This paper investigates whether class composition can help explain why women are disproportionately more likely to fall out of the “STEM” pipeline. Identification comes from a standardized enrollment process at a large public university that essentially randomly assigns freshmen to different mandatory introductory chemistry lectures. Using administrative data, I find that women who are enrolled in a class with higher ability peers are less likely to graduate with a STEM degree, while men's STEM persistence is unaffected. The effect is largest for women in the bottom third of the ability distribution. I rule out that this is driven solely by grades.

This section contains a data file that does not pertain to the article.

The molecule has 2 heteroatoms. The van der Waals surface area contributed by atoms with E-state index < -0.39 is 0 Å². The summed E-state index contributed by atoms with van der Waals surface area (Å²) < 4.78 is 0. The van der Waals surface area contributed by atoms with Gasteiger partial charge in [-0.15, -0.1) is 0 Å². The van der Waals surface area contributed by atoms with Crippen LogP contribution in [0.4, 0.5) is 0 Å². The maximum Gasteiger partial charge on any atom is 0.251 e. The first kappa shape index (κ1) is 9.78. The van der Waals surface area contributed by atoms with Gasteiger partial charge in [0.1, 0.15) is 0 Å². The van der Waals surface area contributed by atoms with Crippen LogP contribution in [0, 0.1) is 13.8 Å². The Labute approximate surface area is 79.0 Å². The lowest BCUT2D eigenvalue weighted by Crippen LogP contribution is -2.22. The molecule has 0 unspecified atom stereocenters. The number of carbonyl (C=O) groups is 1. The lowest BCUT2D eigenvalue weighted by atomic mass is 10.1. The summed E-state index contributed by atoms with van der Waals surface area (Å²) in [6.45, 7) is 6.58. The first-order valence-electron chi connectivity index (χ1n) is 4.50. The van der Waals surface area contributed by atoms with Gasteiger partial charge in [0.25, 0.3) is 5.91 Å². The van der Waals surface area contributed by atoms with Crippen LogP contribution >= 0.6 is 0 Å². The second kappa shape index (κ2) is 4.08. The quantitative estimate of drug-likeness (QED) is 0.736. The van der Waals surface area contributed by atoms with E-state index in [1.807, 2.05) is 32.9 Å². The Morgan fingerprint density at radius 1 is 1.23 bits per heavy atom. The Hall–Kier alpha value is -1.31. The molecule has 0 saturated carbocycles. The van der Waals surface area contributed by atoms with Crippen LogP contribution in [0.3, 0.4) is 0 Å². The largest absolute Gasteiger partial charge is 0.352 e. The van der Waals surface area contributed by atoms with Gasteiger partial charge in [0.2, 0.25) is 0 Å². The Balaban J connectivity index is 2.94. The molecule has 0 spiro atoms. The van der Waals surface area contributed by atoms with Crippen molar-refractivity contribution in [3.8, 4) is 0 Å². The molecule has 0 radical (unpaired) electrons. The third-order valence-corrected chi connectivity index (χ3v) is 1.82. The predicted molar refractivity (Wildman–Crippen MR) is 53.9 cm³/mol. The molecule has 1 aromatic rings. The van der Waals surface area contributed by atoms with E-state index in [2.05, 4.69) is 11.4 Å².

- Classroom composition effects
- Higher education